He made the headlines, not only in Wales but all over the United Kingdom and beyond.
He was one of the most well-known and much-loved icons of Wales and his face was recognised by all wherever he went.
His appearances at the Millennium Stadium, (later to become the Principality Stadium) were legendary and caused England Rugby Manager Eddie Jones to name him as one of Welsh team’s added threats. His performances on the field were first class.
He was on first name terms with Royalty, politicians, celebrities and the average man and woman on the street. Children loved him and everyone wanted to have their photograph taken with him.
He was a true figurehead and represented his “Team” with great pride and was the first person you saw leading his Comrades out on public engagements.
He did have a tendency to smell at times and would give you a fair bashing (if he was feeling grumpy) and even though he was only with us for just seven and a half years, he will be greatly missed by all who knew and loved him.
Rest in Peace Lance Corporal, your duty is done!
Lance Corporal Shenkin III (Regimental Mascot of the 3rd Battalion, The Royal Welsh)
It’s curious how certain occasions can throw up the most amazing coincidences, without anyone trying or even most people realising what has taken place. Some call it serendipity and others would say that a “higher-being” was working their “magic”, but whatever your thoughts, I hope you find this little anecdote an interesting read.
As many of my regular blog readers will know, I’m a member of the Regimental Band of The Royal Welsh and for part of our Annual Camp this year, we were honoured to be invited to attend the 100th Anniversary Commemoration Service of the Battle of Passchendaele, held at the Welsh Memorial in the small village of Langemarck in Belgium.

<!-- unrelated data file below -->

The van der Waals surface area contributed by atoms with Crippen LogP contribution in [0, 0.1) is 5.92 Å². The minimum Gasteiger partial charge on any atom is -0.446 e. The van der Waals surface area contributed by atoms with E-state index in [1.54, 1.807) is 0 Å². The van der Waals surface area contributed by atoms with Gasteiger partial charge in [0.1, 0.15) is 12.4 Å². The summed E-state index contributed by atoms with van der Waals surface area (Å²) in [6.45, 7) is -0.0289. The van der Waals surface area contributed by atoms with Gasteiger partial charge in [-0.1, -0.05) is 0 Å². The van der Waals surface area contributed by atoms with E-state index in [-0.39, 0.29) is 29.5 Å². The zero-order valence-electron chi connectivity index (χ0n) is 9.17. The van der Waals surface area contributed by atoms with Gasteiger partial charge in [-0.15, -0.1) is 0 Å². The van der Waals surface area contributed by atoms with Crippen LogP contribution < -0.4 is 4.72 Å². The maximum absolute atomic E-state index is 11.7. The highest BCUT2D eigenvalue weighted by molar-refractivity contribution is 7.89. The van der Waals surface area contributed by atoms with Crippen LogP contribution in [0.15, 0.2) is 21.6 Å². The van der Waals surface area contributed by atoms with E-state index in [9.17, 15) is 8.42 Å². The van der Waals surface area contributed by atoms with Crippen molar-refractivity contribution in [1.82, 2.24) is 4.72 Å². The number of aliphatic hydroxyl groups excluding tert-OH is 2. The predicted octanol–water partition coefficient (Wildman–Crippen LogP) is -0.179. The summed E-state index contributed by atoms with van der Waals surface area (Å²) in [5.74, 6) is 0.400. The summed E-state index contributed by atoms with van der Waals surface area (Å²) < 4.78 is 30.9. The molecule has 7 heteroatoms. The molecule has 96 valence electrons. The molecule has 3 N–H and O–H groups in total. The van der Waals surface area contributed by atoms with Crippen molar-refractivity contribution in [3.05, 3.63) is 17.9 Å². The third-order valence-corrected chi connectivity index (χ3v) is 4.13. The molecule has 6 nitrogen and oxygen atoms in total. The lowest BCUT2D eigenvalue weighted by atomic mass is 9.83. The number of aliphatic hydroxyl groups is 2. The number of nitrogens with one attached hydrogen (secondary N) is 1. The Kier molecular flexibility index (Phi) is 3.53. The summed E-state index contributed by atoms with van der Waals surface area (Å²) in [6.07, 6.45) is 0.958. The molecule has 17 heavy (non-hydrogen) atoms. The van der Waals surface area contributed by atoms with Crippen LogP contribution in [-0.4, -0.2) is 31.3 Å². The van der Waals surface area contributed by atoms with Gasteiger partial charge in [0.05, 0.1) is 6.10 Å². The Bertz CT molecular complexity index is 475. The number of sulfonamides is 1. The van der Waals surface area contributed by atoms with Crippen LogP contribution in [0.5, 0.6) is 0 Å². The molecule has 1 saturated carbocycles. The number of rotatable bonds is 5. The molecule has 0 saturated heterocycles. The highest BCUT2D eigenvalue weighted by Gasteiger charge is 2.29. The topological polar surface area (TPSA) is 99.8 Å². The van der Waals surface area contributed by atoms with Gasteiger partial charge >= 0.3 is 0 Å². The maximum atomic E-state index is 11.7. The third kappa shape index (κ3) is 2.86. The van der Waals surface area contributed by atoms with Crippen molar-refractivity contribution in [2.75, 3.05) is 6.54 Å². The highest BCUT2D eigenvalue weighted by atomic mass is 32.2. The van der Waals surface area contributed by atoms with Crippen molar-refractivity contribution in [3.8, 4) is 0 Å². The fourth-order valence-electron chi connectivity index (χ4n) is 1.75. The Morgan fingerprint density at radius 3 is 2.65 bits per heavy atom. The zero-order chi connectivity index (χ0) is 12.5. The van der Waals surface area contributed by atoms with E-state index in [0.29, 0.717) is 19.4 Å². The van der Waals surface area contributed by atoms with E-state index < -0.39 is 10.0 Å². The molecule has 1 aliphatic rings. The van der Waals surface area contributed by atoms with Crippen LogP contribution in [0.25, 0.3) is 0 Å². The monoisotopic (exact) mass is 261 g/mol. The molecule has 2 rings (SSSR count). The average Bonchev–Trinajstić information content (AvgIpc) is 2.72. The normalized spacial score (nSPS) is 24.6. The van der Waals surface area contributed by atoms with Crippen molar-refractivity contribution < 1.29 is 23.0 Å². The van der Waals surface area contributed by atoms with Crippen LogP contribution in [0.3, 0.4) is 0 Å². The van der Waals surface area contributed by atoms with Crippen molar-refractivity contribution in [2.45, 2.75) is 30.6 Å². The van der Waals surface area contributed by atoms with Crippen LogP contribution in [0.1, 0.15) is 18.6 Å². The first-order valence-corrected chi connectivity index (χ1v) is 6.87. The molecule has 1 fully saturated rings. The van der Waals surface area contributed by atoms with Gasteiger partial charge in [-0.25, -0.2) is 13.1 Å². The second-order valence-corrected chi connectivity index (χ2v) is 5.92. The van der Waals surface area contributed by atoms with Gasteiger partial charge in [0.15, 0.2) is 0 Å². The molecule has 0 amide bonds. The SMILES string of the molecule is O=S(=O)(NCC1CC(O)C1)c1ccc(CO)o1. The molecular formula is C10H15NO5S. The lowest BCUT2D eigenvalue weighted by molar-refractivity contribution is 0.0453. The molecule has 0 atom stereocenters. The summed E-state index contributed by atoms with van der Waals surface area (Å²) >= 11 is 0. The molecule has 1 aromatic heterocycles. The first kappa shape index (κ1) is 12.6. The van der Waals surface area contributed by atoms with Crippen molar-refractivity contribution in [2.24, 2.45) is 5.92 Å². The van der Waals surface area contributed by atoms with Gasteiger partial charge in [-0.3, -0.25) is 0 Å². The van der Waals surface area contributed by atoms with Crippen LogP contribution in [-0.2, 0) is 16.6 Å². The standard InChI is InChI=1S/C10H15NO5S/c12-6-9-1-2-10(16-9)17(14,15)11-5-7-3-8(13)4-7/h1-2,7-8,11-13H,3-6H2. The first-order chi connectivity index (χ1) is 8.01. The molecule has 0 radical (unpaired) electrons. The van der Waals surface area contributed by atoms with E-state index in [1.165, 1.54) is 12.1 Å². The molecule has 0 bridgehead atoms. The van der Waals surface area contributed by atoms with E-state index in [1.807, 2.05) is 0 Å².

The Welsh Memorial at Pilckem Ridge, Langemarck in Belgium
The guests of honour included His Royal Highness The Prince of Wales, First Minister of Wales Carwyn Jones, Belgian and Flanders politicians, high-profile Military representatives, plus members of the Armed Forces, Comrades and Veterans Associations and over a thousand members of the public, who had made the journey, many to honour fallen relatives.
Running in parallel with this Commemoration was the unveiling of a memorial stone to the Welsh language poet Private Ellis Humphrey Evans, better known as Hedd Wyn. He served with the Royal Welsh Fusiliers and was killed in action on the 31st of July 1917 at the Battle of Pilckem Ridge. Prior to leaving home for action on the Front, Hedd Wyn had submitted a poem (under the pseudonym of “Fleur de Lis”) to the Chair Competition at the National Eisteddfod held that year in Birkenhead.
Royal Welsh Fusiliers Cap Badge
When it was announced at the Chairing Ceremony that Hedd Wyn was the winning poet, but that he was not present to be acknowledged and honoured due to being killed in action, the Chair (ironically designed by a Belgian!) was draped in black cloth and was dubbed as “Cadair Ddu Penbedw” or “The Black Chair of Birkenhead”.
Despite his absence, the winning Bard was accorded the full honours and adulation that the winner is normally given, with tributes offered in verse, song and dance.
Now to the coincidence of my visit with the Band. The winning Bard is honoured with a rendition of the song “Rhyfelgyrch Capten Morgan” or “Captain Morgan’s March” (sometimes known as “Men of Glamorgan”), sung by a member of The Gorsedd or Assembly of Druids. It just so happened, that the March (“The Welshman”) that the Regimental Band played, to lead the procession to the Monument that day, contained an excerpt of that very same tune!
As a young lad, I “cut my musical teeth” competing in numerous eisteddfodau all over Wales and whilst attending, heard this song performed on many, many occasions. Marching past the Hedd Wyn Memorial playing this tune, the connection and meaning was quite powerful to say the least!
Shan Cothi sings “Rhyfelgyrch Capten Morgan” at the National Eisteddfod Chairing Ceremony.
Hedd Wyn never got to hear that musical tribute in his honour back in 1917, but 100 years later, in a small village in Belgium, he was afforded that recognition and one hopes that he would have approved that we, as his own compatriots were the ones to deliver it!
The Memorial Stone at Pilckem Ridge